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There's so much that bonobos and chimps can teach humans

by Rowan Hooper

Contributing Writer

About 6 million years ago in Africa there was an ape species that would change the world. We don’t know much about that animal — we assume it was similar to the modern-day chimpanzee — but we do know that one population separated from the rest and would eventually evolve into our species, Homo sapiens. The rest of the species stayed together for another few million years.

Then, between 1 million and 2 million years ago, this group again split in two — separated by the physical barrier of the Congo River. The formerly single species would go on to evolve into chimpanzees on one side of the river, and bonobos on the other.

Six million years sounds like a long time, but in evolutionary terms it’s rather short. We are still closely related to both of those cousin ape species, and slightly more closely to bonobos than to chimps. Understanding them, therefore, is hugely important to learning about our own biology and behavior, and work at the Primate Research Institute at Kyoto University has been vital.

Decades of study in the wild has told us that chimps tend toward violence, and bonobos tend toward love and peace. There are exceptions, and we’ll come back to a shockingly gruesome finding that has just been reported by the Kyoto group, but in general chimps use violence to settle disputes, whereas bonobos, where females dominate society, use sex.

Humans can’t be so easily categorized. We are both violent and peaceful; we seem to have blended characteristics of both chimps and bonobos. I’ve been thinking about this recently, reading primatologist Richard Wrangham’s new book “The Goodness Paradox.” Wrangham is a professor of anthropology at Harvard University, and argues that since we split from chimps and bonobos, humans domesticated themselves. A species becomes domesticated, Wrangham says, if it changes genetically and becomes tame.

The key was when sophisticated language evolved, which enabled conspiracies and cooperation to flourish. This change in our ability to communicate seems to have occurred between 500,000 and 300,000 years ago. It meant, Wrangham argues, that weaker individuals could join forces and plan to attack and remove — kill — violent, stronger leaders. As the ferocious and violent males were gradually removed from the population over hundreds of thousands of years, our species as a whole become less violent. We became tame.

Incidentally this gradual reduction in the use of violence against members of our own species has continued in modern times, as documented brilliantly by another Harvard professor, Steven Pinker, in his book “The Better Angels of Our Nature.”

Like everything, language itself evolved from simple forms. A recent analysis of the gestural language used by chimps and bonobos shows that there are many similarities — if the two apes ever met up, they would probably be able to understand each other.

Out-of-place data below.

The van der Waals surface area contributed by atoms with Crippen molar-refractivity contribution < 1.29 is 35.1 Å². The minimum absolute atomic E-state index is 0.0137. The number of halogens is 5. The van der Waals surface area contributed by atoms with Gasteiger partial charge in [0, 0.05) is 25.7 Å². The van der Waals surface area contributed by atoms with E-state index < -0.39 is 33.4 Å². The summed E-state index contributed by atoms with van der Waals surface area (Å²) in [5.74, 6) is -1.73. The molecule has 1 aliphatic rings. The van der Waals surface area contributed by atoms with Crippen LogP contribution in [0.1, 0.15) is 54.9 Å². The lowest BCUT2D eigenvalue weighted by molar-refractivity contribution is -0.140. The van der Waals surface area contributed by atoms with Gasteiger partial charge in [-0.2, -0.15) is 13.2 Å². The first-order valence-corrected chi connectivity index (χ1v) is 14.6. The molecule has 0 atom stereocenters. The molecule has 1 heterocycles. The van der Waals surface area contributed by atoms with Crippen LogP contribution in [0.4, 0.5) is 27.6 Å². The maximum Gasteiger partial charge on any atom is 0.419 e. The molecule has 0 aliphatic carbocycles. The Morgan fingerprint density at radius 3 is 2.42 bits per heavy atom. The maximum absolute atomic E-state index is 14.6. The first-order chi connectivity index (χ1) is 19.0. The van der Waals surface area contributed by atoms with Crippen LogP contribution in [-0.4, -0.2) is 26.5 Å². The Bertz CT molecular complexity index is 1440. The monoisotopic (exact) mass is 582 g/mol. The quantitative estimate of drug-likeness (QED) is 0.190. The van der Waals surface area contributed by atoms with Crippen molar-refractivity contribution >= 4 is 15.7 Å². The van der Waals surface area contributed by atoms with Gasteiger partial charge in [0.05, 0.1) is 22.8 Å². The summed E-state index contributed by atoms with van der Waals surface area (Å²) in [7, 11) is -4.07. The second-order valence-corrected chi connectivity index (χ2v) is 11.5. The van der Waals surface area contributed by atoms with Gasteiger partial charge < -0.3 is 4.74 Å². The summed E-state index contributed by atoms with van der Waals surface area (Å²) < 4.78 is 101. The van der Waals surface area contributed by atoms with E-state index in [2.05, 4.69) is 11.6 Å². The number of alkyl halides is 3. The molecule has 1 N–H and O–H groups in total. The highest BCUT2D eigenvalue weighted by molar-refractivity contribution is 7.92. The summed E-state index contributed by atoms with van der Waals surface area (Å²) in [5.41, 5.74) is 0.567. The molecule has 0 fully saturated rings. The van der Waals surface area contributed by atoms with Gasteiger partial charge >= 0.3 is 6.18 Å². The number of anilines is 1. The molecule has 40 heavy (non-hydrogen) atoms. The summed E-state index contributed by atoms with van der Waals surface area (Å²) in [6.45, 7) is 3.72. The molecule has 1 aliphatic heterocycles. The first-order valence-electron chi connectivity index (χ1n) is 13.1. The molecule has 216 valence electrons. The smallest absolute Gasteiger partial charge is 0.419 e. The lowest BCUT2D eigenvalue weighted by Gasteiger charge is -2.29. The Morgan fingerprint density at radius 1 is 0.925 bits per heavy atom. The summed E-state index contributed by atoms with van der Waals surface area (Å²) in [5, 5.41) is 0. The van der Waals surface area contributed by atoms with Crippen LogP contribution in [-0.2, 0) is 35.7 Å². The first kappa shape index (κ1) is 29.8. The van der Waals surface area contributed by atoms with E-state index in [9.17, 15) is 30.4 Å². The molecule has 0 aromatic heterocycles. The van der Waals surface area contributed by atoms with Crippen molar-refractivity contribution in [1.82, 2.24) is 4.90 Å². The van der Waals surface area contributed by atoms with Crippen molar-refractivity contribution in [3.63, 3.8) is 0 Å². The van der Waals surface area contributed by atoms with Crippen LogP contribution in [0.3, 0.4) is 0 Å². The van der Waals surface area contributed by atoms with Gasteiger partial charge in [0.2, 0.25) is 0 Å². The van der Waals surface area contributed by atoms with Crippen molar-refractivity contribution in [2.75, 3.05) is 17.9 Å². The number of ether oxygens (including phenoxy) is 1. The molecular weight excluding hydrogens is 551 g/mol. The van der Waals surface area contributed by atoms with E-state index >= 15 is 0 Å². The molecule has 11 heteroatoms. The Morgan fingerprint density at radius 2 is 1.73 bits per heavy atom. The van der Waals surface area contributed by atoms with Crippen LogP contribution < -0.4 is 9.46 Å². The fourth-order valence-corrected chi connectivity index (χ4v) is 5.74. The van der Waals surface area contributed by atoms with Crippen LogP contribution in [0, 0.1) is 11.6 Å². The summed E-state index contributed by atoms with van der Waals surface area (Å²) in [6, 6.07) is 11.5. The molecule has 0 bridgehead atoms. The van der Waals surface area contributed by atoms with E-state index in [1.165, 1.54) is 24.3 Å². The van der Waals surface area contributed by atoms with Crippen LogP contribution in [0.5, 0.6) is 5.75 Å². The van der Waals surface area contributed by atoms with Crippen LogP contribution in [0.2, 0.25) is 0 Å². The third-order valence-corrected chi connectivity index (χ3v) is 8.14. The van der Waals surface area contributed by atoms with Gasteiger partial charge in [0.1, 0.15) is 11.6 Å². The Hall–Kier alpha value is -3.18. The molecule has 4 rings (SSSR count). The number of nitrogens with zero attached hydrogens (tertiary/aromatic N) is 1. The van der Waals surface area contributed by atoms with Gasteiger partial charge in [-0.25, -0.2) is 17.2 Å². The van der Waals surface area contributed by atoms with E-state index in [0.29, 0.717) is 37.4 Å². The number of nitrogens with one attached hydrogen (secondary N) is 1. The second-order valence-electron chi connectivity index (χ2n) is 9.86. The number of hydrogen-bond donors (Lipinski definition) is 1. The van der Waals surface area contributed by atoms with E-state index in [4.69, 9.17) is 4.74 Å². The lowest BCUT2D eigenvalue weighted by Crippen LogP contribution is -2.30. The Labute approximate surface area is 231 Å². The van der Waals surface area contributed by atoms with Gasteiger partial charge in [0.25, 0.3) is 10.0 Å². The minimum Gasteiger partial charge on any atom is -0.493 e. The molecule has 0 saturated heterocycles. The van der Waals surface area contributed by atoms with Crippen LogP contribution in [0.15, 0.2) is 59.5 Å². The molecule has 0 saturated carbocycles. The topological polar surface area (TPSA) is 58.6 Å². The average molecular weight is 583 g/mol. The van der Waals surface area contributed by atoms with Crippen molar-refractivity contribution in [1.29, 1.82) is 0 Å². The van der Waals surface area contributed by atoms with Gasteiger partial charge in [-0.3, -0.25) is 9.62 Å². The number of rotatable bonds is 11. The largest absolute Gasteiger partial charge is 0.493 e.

Takeshi Furuichi of Kyoto University, and a team of international colleagues, recorded 33 different gestures made by bonobos and compared them with those made by chimps. “Bonobos and chimpanzees share not only the physical form of the gestures, but also many gesture meanings,” the scientists say.

For example, an arm extended in front of another animal means “climb on me” in both bonobo and chimpanzee language; scratching of the arms means “groom me,” and stroking the mouth means “fetch that object.” Some gestures were different, however. If a bonobo stands up it means “let’s have sex” — but the signal doesn’t exist for chimps. You might expect that there are more signals designed to encourage sex in a species where sex is used socially.

Lest we get carried away with the idea that bonobos are completely loving and that their society is some sort of sexual utopia, let’s just review some more of Furuichi’s work with wild bonobos in Congo. Be warned this is quite stomach churning.

Furuichi’s team observed two cases of female bonobos eating their own offspring. Maternal cannibalism is very rare in apes, but the observations by Furuichi and another case in Congo suggest it is a normal part of bonobo behavior. It’s not known whether the mothers killed their own children first.

Kirsty Graham from the University of York, U.K., is one of Furuichi’s collaborators. “In future, we hope to learn more about how gestures develop through the apes’ lifetimes. We are also starting to examine whether humans share any of these great ape gestures and understand the gesture meanings, so watch this space.”

It’s worth noting that both bonobos and chimpanzees are endangered species, with populations declining toward extinction in the wild. We can’t let this happen. It’s wrong in its own right to let these animals go extinct and, if we do, we will lose the opportunity to gain huge insight into our own evolution.

Rowan Hooper is managing editor of New Scientist magazine. He tweets at @rowhoop and his book, “Superhuman: Life at the Extremes of Our Capacity,” is out now, published by Simon & Schuster.

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